Alex Salmond keeps the faith
The opening day of the SNP conference in Inverness - and one or two eyebrows veered fractionally in the direction of the ceiling as the first minister appeared to be calling the almighty to his assistance.
Oil, said Alex Salmond, was "bestowed upon us by the creator of the universe". To date, Alex Salmond had evinced few signs of overt faith.
Had something changed?
I think not. His message, I believe, was founded more upon politics and historical parallels than upon religion.
Not for the first time, Mr Salmond was quoting William Henry Seward, a prominent US Republican and Lincoln's Secretary of State.
Mr Seward was reflecting upon territorial rights and the disputes thereon.
Mr Salmond was attempting to suggest that North Sea oil is fundamentally part of Scotland: not the result of benevolent assistance from the UK government or the energy companies.
It was, by that interpretation, a new version of the old campaign, "It's Scotland's Oil".
But, as ever with Mr Salmond, there are other elements.
Firstly, he appears authentically angry at the failure to proceed with the Longannet carbon capture scheme.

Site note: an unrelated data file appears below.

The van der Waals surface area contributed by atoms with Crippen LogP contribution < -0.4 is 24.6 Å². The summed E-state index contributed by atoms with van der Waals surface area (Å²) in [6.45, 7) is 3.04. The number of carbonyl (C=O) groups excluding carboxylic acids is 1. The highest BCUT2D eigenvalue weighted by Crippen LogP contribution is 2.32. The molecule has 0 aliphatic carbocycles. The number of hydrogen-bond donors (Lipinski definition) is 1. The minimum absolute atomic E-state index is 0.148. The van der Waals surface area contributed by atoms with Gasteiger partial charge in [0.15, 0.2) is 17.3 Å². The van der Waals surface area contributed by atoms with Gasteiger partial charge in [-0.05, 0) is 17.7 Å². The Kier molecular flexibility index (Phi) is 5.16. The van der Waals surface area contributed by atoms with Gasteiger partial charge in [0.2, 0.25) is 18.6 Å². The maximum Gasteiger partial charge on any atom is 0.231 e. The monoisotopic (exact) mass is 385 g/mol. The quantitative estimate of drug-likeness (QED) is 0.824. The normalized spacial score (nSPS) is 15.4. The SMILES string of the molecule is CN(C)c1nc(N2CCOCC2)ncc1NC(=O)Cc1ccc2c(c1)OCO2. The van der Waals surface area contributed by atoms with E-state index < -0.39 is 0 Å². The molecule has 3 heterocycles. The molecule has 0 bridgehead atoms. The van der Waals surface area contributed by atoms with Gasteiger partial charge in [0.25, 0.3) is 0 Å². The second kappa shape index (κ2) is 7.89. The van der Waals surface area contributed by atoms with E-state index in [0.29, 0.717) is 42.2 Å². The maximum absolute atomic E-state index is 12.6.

In addition, of course, he is alert to the opportunity thus offered to chide and condemn the UK government.
Further, he adds populist bite to the argument for those who perhaps find oil economics somewhat arcane. He told delegates today that it was totally unacceptable for fuel poverty to persist in energy rich Scotland.
Further still, he argues that Scotland could shape a more productive energy policy with the full powers of independence.
Mr Salmond's opponents say the Scottish government has cut the fuel poverty support budget - and they argue further that Scotland could not found an economic strategy upon a declining energy source.
The first minister rebuts both - and did so in his opening remarks to the Inverness conference.
Control of energy resources, he argued, could provide social and economic benefits to the whole of Scotland - while suggesting that Scotland could look forward to at least forty more years of returns from the North Sea, shared or otherwise.